Browser Face-Off: Battery Life Explored 2014by Stephen Barrett on August 12, 2014 6:00 AM EST
A lot of technology has changed in five years, and not surprisingly, so have our browser battery life results. Nearly everyone is used to changing their display brightness to conserve battery, but changing browsers might be a wise move as well. Most interestingly, changing to Google Chrome 36, despite its known power consumption bug, is apparently a wise move as far as battery life is concerned. However, that may be short lived, as Google Chrome 37 beta moved Chrome from first place to last place in our battery life results. The drop is possibly thanks to Google finally supporting HiDPI displays. Update: Chrome has been tested at 1600x900
It's interesting to note that Google's bug report thread shows they attempted to fix the timer issue in Chrome 37, but they had to revert the fix due to some failing automated tests. As of this writing, they have not yet re-implemented the fix, but they did try to add some power monitoring auto tests to their suite to keep an eye on this topic. Unfortunately, a few days later, they removed those new automated tests due to other unforeseen issues.
In terms of current standings, Microsoft still knows a thing or two about creating a power friendly browser, and the Modern UI version came in second place next to Chrome 36 on our tests. Looking forward, if Google could resolve their timer issue in a future revision (37 or later), they could potentially pass Firefox and maybe even IE. In the future, we hope to test this more often than every five years so we can keep up with browser changes, and possibly test on OS X as well.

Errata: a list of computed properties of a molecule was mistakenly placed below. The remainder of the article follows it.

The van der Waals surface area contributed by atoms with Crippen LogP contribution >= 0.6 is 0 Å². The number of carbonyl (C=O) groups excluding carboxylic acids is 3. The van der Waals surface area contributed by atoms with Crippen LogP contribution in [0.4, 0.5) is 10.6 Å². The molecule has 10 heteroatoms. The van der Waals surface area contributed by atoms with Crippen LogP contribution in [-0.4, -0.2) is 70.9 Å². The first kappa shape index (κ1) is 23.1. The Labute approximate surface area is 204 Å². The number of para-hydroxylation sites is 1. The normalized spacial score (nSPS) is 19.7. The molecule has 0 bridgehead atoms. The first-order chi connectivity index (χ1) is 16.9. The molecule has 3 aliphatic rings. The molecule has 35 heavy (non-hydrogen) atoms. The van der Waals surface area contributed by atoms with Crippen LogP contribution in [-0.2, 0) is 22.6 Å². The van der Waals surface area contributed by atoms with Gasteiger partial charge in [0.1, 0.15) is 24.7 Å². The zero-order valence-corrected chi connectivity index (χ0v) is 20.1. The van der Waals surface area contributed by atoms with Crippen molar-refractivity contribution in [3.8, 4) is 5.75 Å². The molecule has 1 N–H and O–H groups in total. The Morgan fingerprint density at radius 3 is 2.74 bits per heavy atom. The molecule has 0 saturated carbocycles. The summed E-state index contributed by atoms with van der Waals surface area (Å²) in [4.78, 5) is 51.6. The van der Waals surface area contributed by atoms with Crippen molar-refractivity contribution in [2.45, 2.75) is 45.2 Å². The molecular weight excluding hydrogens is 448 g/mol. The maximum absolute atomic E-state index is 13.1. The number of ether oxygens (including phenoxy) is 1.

Of course, battery life isn't the only factor to consider when choosing a browser. Personally I prefer Firefox due to the "awesome bar" that works better, in my opinion, than other web browser's address bar. Additionally, I can't reasonably use Safari or Chrome 36 on the XPS 15 because they do not properly support HiDPI rendering like IE and Firefox do- at least until Chrome 37.
Hopefully this article keeps the pressure on software authors to use power efficient APIs and autotest for power draw with each subsequent release. You can check for software that abuses the battery yourself with the command line tool powercfg /energy. I've found one other piece of software abusing high resolution timers, and I reported it to the author. Let us know in the comments if there are other applications you've encountered that don't play well with battery power.